The U.S. Postal Service is proposing a 3-cent hike in the cost of a first-class stamp, raising the price to 49 cents.
The proposal would require approval by the independent Postal Regulatory Commission. If approved, the increase would be effective Jan. 26.
Some questions and answers on the request to raise the price.
1. Why are postal officials seeking the increase? They say the agency is in a "precarious financial condition" and expects to lose $6 billion in 2013.
2. Are other forms of mail affected? The cost for additional ounces of first-class mail would rise a penny, to 21 cents an ounce. A postcard would also rise a penny, to 34 cents. International letters would rise five cents, to $1.15. The agency is also reportedly requesting a 5.9 percent increase for periodicals, bulk mail and package service rates.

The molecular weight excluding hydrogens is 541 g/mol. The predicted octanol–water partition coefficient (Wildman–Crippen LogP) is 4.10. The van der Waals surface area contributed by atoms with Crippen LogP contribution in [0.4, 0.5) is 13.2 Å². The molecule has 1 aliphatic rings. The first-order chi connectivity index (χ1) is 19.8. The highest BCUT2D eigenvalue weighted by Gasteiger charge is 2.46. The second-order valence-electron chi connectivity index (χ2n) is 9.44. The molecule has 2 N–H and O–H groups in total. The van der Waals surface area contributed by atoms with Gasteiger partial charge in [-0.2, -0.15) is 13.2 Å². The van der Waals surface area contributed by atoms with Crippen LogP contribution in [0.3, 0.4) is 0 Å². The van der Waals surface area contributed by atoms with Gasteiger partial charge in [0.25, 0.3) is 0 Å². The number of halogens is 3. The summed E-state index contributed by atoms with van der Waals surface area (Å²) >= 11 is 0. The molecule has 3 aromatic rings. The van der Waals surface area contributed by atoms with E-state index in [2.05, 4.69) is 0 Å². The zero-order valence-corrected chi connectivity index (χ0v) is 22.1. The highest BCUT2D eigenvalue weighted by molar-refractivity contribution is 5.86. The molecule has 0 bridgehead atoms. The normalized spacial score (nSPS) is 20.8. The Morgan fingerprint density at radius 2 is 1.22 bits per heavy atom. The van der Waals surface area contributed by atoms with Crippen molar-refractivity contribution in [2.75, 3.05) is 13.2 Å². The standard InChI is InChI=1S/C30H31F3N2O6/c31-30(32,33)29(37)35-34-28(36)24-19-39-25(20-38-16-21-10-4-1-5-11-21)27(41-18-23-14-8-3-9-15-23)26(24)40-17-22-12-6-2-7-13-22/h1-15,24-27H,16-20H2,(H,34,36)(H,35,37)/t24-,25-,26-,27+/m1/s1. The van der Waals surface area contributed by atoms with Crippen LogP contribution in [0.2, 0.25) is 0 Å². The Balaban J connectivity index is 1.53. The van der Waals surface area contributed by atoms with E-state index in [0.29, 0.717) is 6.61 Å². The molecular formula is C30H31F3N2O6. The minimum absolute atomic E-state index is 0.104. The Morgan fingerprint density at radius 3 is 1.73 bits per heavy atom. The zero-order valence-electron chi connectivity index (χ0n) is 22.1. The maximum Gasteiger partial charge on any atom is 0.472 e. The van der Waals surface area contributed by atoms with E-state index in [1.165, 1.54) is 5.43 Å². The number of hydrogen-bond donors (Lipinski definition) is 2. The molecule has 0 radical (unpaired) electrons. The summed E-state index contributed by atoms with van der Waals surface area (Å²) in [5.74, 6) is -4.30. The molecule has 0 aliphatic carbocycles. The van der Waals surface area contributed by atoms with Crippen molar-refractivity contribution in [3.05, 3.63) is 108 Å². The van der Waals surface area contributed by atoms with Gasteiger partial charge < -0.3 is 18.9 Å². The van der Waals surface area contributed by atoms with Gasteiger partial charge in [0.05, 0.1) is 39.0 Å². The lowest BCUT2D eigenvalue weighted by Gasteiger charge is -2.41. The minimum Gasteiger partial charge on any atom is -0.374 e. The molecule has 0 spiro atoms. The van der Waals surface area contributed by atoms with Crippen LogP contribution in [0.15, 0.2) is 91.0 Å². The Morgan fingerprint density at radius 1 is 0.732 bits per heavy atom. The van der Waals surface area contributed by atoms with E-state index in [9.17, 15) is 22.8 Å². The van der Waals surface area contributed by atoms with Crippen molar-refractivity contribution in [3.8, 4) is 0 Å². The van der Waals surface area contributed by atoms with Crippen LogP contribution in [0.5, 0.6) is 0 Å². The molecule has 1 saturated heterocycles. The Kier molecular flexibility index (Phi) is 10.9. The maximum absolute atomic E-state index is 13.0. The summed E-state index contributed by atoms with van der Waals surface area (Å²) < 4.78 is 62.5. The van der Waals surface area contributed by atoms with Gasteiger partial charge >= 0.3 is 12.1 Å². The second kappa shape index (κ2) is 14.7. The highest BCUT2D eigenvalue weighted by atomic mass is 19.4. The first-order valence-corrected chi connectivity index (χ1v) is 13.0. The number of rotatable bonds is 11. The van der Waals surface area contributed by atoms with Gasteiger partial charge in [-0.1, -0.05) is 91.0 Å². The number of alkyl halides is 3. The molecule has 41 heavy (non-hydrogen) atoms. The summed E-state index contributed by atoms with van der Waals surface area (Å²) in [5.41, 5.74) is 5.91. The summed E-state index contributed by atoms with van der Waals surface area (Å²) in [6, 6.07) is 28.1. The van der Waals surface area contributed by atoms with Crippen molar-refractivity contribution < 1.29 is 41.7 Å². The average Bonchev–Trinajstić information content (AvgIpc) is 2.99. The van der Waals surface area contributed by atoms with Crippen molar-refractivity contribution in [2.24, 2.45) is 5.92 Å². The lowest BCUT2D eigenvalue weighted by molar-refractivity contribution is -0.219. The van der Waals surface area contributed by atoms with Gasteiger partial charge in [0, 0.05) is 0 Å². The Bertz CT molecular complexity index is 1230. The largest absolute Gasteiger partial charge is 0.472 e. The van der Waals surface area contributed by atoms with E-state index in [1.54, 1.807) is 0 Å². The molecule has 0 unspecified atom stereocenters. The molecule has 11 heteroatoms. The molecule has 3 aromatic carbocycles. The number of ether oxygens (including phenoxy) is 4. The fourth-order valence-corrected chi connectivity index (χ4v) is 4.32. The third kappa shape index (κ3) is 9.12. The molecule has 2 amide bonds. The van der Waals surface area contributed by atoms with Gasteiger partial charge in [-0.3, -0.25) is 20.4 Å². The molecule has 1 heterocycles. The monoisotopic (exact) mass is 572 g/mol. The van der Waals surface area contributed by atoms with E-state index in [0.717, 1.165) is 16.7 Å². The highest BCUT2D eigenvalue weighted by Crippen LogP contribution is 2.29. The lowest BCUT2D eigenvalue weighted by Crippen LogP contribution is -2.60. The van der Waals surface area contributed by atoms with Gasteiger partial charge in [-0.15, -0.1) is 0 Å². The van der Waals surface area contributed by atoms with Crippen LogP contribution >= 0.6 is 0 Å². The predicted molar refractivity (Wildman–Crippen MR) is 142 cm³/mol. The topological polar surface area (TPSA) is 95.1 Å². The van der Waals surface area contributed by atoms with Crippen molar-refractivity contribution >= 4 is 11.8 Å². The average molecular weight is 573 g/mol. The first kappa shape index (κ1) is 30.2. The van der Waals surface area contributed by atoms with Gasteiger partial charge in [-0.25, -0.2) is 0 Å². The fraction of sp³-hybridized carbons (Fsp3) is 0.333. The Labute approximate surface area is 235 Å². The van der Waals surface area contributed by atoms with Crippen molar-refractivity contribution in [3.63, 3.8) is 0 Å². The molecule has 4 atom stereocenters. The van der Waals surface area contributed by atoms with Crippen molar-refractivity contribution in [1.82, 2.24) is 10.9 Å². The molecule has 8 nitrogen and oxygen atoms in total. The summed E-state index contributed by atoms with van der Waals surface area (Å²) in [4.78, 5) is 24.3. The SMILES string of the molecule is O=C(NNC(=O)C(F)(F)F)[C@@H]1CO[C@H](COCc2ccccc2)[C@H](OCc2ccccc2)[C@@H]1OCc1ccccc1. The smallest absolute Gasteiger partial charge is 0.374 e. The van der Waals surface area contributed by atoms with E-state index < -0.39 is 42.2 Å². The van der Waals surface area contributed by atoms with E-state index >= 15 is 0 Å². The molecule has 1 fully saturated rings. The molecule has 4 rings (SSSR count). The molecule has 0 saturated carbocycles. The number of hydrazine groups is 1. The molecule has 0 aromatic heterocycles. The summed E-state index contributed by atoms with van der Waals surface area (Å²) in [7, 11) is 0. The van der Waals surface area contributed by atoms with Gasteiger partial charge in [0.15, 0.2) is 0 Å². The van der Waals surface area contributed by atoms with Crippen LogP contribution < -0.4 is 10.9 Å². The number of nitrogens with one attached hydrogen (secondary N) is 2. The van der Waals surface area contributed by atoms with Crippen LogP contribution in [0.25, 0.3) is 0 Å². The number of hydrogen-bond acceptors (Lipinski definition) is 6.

3. What about Forever Stamps? Are they affected? Forever Stamps, created in 2007 to enable mailing first-class letters no matter the postal rate, can still be used. The cost of buying new ones, however, is now at the higher rate.
4. Are there limits on how much the Postal Service raise its prices? Under federal law, the agency cannot raise prices more than the rate of inflation, which is about 2 percent, unless the commission approves. This proposal is a 6.5 percent raise.